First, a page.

Natto – Natto is prepared with soybeans and is fermented so it forms the beneficial bacteria Bacillus. It’s an excellent source of calcium, iron, dietary fiber, and vitamin K2. K2 is essential for heart health as it keeps calcium out of your arteries and gets it to your bones where it’s needed.
Kombucha – Made from tea, clean water, sugar, yeast, and bacteria, kombucha has a fizzy bite which makes it a probiotic healthy drink, a lot like soda. Research finds this fermented tea fights off E. coli and Staph bacteria in the digestive tract, possibly protecting against illness and aiding digestion.
Most people understand that sauerkraut is fermented, and I know not everyone loves sauerkraut. If you are talking about the soggy kind you buy at a store or is served on salad bars at restaurants, I don’t blame you! BUT, homemade sauerkraut and fermented veggies are a totally different thing. I promise you.
You don’t need to eat or drink that much to get the benefits. In fact if you’re just starting to add fermented foods into your diet, you’ll want to take it slow.
If you new to fermenting and you give this a try, I’d love to hear how you like it and more importantly, how you feel!
MASON JAR SAUERKRAUT VEGGIES
- 1 bag shredded cabbage coleslaw mix (you can also shred or hand chop cabbage yourself)
- raw veggies of your choice (green beans, red peppers and broccoli are my favorites)
- 1 1/2 tablespoons kosher or sea salt
- 2 cups of water
- 1 piece of thick cabbage (I usually use the outer most part of the cabbage head, the part I would normally not eat and throw away)
- optional seasonings – fresh dill, a clove of garlic, 1 tsp crushed red pepper flakes or 1 tbsp caraway seeds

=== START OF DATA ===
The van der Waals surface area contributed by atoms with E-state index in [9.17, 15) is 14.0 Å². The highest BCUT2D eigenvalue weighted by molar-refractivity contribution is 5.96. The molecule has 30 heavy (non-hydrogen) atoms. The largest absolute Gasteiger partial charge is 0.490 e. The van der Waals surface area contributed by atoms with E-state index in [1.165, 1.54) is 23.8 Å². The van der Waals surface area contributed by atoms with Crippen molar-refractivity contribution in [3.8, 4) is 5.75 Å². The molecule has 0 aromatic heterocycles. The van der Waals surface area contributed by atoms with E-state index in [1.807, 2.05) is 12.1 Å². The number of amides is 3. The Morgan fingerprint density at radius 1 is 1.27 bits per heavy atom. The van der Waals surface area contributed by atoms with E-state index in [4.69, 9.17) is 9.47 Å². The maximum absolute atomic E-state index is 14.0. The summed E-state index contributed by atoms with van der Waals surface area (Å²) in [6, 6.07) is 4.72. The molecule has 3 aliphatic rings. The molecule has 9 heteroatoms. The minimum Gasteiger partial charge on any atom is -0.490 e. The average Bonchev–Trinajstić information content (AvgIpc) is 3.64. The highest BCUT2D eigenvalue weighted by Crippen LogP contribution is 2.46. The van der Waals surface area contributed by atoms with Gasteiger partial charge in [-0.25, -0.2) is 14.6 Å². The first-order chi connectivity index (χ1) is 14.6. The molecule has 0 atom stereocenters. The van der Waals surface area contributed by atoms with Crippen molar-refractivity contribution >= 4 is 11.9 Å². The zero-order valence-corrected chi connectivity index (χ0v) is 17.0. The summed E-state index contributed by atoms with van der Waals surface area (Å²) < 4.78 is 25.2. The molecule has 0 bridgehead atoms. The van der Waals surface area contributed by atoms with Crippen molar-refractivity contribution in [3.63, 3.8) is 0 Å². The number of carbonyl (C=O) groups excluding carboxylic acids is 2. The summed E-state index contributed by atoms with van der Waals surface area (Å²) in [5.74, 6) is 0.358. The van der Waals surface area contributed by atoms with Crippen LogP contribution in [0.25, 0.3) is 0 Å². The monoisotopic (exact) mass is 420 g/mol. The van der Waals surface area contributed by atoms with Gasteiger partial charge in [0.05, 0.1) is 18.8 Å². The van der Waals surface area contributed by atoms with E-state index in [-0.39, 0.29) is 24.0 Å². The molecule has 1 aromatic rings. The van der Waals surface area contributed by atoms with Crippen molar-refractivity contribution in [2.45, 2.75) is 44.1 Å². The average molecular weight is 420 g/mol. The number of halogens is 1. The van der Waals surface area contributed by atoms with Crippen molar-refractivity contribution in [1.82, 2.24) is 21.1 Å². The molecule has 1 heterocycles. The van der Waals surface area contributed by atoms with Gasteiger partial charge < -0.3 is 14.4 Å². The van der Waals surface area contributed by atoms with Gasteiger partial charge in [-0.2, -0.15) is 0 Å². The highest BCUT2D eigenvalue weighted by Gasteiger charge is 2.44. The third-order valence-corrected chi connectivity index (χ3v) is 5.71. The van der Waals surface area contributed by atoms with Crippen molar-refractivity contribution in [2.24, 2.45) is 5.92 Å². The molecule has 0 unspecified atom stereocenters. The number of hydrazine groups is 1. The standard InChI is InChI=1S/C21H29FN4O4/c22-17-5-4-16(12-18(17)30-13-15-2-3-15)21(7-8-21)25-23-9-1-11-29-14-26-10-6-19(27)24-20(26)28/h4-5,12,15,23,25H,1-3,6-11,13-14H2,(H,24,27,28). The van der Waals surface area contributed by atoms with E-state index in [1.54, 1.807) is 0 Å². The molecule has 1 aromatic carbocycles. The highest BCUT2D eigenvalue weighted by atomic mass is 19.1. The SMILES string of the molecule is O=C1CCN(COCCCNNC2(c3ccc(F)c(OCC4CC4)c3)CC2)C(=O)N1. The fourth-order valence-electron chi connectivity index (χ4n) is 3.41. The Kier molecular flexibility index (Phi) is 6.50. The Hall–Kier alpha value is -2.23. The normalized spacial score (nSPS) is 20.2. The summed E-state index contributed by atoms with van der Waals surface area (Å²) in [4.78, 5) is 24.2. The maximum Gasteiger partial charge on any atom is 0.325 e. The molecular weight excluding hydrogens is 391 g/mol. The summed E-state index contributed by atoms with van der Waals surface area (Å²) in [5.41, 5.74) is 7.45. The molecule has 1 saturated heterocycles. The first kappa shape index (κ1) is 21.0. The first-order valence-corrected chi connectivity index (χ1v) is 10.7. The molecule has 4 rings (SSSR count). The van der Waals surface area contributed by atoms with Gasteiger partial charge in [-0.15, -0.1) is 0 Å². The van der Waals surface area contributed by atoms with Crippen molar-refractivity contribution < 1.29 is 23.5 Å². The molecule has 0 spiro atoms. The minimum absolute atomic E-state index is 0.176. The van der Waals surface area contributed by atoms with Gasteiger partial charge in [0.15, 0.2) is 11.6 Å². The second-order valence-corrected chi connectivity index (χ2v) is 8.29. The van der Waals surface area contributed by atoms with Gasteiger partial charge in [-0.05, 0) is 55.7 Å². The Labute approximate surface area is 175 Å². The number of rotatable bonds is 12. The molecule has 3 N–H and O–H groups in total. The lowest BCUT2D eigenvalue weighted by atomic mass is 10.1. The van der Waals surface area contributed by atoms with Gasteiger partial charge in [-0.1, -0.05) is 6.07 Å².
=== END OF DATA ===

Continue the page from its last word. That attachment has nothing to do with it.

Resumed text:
- 2-quart wide-mouth canning jar (or two-quart mason jars)
Canning funnel (optional)
- Clean everything: When fermenting it’s best to give the good, beneficial bacteria every chance of succeeding by starting off with as clean an environment as possible. Make sure your mason jar and jelly jar are washed and rinsed of all soap residue. Rinse all veggies and cut.
- Fill the mason jar full of veggies: Start filling your mason jar with the cabbage. As you add the cabbage to the jar, pack it down tightly. I usually fill my jars half way with cabbage and then I add the additional vegetables to the top half of the jar. If you’d like to flavor your sauerkraut with garlic, dill, caraway seeds or crushed red pepper flakes, add them in now.
- Make the brine: Mix together 2 cups of filtered water with 1 1/2 tablespoons of salt. Once salt is dissolved, pour over veggies and fill jar almost to the top.
- Weigh the cabbage down: Once all the cabbage is packed into the mason jar, place one of the large outer leaves of the cabbage over the top surface of the vegetables, tucking the corners down over the veggies. The point of this is to keep the vegetables weighed down and submerged beneath the brine liquid.
- Put the lid on the mason jar: As the fermenting process begins, gas will begin to build up in your mason jars. Be sure to open the lid of the jar each morning, to release the gases.
- Add extra liquid, if needed: lAs you release the gas from the jar, be sure to check to make sure that there is liquid covering all of the vegetables. If needed, add a little bit of water to fill the jar to keep the veggies submerged in the brine.
- Ferment the cabbage for 3 to 10 days: As it’s fermenting, keep the sauerkraut away from direct sunlight and at a cool room temperature — ideally 65°F to 75°F. Fermenting will happen faster in warmer climates. Start tasting it after 3 days — when the sauerkraut tastes good to you, pop the mason jars in to the fridge. There is no rule for when the sauerkraut is “done” — just go by how it tastes. Foam on the top, or white scum are all signs of a healthy, happy fermentation process. The scum can be skimmed off the top before refrigerating. If you see any mold, skim it off immediately and make sure your cabbage is fully submerged; don’t eat moldy parts close to the surface, but the rest of the sauerkraut is fine.
- Store sauerkraut for several months: These fermented vegetables will keep for at least two months and often longer if kept refrigerated. As long as it still tastes and smells good to eat, it will be.